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BCC fills up death pits

by Staff Reporter
28 Jun 2021 at 13:39hrs | Views
BULAWAYO City Council (BCC) has allocated US$200 000 to rehabilitate open pits which were left open over the years during infrastructural construction and those dug by sand poachers harming the environment and creating death traps, especially for children.

In February, a 15-year-old Pelandaba West boy drowned in an abandoned pit.

The pits have also been a breeding ground for mosquitoes.

This came out during the Environmental Management Agency (Ema) media tour to spotlight solid waste management and ecosystem protection in Bulawayo.

BCC Roads Operations Engineer Mr Lookout Ndlovu said all pits will be rehabilitated to restore the environment and prevent accidents that have been happening.

"We are rehabilitating gravel pits where we used to get material for infrastructure development like housing and road construction to develop the city. We are now filling up the pits that are deep so that water can flow to nearby streams and not collect.

"We have been doing this programme since early this year and we are using spoil material that was left when we excavated the land to cover the pits. The rehabilitation of Pumula started in May and progress is about 15 percent," he said.

Mr Ndlovu said rehabilitation of the Pelandaba site which was over four hectares big where the drowning incident happened has been successfully rehabilitated.

He said BCC has mapped all the open pits in the city using the Geographic Information System with all of them earmarked for rehabilitation so that the land is put to productive use.

Speaking at the same occasion, another BCC official Mrs Sehlile Ndlovu said once the land has been rehabilitated, it can be used for recreation purposes. "The extraction of gravel is a necessity even though it causes land degradation for road rehabilitation. As town planning, we demarcate several sites such that when a site gets decommissioned, it should be rehabilitated so that we move to the next for gravel extraction," she said.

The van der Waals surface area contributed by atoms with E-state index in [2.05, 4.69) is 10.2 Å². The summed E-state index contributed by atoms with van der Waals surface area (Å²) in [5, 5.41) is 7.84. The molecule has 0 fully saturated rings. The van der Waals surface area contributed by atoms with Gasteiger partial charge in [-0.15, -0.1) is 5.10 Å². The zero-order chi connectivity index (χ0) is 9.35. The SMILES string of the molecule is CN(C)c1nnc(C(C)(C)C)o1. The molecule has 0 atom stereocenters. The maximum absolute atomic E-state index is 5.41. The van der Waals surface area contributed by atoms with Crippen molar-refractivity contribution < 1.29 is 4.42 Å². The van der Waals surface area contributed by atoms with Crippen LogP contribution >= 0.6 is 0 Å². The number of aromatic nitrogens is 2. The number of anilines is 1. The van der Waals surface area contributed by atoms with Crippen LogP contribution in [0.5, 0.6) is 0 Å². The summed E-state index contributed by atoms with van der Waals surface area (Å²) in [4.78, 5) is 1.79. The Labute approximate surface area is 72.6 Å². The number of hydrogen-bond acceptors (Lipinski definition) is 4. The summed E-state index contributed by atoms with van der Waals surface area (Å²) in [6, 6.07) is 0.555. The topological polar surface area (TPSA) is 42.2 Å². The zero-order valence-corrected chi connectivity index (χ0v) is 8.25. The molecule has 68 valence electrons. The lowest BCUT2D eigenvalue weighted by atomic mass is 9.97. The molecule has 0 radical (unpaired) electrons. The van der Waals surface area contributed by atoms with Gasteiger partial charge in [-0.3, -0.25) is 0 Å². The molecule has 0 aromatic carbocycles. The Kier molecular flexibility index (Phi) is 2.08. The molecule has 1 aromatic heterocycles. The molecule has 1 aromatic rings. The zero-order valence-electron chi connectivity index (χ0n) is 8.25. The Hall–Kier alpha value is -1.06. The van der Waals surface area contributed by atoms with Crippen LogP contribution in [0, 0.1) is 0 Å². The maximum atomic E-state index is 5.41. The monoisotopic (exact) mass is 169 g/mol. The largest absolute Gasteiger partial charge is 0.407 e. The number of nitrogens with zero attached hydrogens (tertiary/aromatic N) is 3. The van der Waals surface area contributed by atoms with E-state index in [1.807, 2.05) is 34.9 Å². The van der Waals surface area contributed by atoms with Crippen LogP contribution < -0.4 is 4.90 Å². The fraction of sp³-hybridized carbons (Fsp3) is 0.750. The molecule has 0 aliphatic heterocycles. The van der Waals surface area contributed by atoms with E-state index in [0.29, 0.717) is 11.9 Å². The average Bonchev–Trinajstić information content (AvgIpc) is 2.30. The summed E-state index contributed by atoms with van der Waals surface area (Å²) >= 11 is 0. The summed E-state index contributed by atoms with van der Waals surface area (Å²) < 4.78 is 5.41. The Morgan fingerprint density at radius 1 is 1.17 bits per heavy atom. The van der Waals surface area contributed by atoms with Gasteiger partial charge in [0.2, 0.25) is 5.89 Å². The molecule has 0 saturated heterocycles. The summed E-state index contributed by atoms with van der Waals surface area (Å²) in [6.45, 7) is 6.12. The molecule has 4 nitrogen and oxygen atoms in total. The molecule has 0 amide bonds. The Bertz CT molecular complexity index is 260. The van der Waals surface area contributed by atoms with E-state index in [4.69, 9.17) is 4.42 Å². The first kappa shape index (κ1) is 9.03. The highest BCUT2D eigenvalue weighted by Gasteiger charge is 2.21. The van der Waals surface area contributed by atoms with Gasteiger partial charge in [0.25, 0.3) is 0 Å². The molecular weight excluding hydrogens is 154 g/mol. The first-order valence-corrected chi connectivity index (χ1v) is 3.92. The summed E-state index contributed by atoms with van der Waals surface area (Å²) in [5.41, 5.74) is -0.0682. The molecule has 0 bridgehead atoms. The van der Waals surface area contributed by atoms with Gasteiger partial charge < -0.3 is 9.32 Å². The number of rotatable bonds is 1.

Environmental protection officer Mr Sobhuku Dube said the city has opened two sites in Mazwi Village in Khami and Luveve where people can buy sand legally.

"We conduct educational campaigns all over the city to ensure that land is protected and people collect sand from registered sites. To completely restore the area we need vegetation, so we are encouraging the residents to restore the degraded area where they see the need," said Mrs Ndlovu.

Ema Bulawayo Provincial Manager Mrs Sithembisiwe Ndlovu said there is need for stakeholders to come together to end the problem of illegal sand poachers and illegal mining.

"We have a problem of illegal mining and illegal poachers and the impact is land degradation, but we are saying yes we have the problem but what are we doing? This is what the city is doing in terms of ecosystem restoration. We encourage all the players, all institutions and residents to focus on ecosystem restoration," she said.

The media also visited a plastic recycling plant done by Chasdiel Investments where they were taken through the process of plastic recycling.

Mrs Ndlovu said waste recycling is an important process which creates employment as well as increases the lifespan of landfills.

"If we manage to separate our waste and recycle what is recyclable, we will reduce the amount of waste that is being dumped into the environment as it will be brought here for recycling and extends the lifespan of our landfills," she said.

BCC Cleansing Superintendent Mr Nkanyiso Ndlovu said the community refuse removal project where council involves trucks from community members to collect refuse is paying dividends as it has seen the city reducing its costs.

He said the city now uses few of its refuse compactors which just wait for refuse to be delivered by the community trucks at pick up points before delivering at the landfill.

BCC corporate communication manager Mrs Nesisa Mpofu said they are extending the programme to all areas in the city.

"The city has invited members of the community that own trucks that range between 3 to 7 tonnes to submit expressions of interest to the city for residential areas in the low-density areas and other high-density areas such as Nguboyenja, Barboufields, Makokoba and Mzilikazi.

We want to roll out the programme to all areas of the city. The city compactors will focus on the CBD and institutions," she said.

Source - Chronicle